True to its name, A Concise Introduction to Logic, by Craig DeLancey, surveys propositional logic and predicate logic and goes on to introduce selected advanced topics, in little over 200 pages. The book provides an integrated presentation of basic syntactic and semantic concepts and methods of logic. Part I starts with the concept of a formal language. The concept of valid inference, truth tables and proofs are introduced immediately after the first two propositional connectives. Connectives and inference rules are introduced in alternation, to develop a complete simple natural deduction system for propositional logic. Part II, adds the apparatus of quantification and proof rules for a complete predicate logic. The text covers the logic of relations, sentences with multiple quantifiers and Russell’s theory of definite descriptions. The presentation of concepts and principles is orderly, clear and thought provoking. Many topics are introduced with examples of philosophical arguments drawn from classic sources, adding depth of knowledge to an introductory course. The first two parts end with systematic overviews. The focus is on formal deductive logic throughout. Informal fallacies and traditional syllogistic logic are not covered. Advanced topics covered in the final part of the text include an axiomatic approach to logic, mathematical induction, a deduction theorem for propositional logic, and brief introductions to set theory, modal logic and number theory.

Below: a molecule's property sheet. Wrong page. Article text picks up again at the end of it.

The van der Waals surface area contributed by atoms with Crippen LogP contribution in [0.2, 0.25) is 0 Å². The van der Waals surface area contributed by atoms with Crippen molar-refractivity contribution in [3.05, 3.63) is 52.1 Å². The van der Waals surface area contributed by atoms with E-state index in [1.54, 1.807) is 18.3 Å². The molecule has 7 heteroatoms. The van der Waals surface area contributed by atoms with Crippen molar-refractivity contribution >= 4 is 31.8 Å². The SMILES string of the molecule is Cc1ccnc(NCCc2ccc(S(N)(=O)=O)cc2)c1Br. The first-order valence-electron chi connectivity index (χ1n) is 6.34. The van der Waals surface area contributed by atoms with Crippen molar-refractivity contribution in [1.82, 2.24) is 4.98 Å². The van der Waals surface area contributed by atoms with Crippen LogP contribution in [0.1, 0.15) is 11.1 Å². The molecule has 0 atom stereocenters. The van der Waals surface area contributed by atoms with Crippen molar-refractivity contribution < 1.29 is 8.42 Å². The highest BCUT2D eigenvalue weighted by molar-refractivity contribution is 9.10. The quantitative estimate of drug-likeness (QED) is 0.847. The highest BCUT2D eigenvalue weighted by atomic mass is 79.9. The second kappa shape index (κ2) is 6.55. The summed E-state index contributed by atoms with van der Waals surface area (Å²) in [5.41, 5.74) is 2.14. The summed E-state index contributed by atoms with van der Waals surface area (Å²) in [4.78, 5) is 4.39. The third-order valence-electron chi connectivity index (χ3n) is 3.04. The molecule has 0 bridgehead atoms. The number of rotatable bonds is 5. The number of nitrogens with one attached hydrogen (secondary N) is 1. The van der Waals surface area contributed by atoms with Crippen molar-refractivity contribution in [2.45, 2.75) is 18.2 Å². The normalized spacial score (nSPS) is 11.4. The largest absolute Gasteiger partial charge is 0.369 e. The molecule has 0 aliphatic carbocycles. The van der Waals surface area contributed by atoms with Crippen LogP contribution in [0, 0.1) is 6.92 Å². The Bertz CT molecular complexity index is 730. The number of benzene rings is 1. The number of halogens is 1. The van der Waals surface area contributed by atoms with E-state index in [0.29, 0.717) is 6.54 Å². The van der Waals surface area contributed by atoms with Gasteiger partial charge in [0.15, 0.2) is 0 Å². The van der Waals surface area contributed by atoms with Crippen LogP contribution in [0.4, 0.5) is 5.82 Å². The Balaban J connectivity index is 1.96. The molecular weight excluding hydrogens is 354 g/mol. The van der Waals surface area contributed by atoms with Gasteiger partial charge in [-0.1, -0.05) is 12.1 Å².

The reviewer, Adam Kovach, is Associate Professor of Philosophy at Marymount University in Arlington, VA, where he teaches courses in many subjects including logic.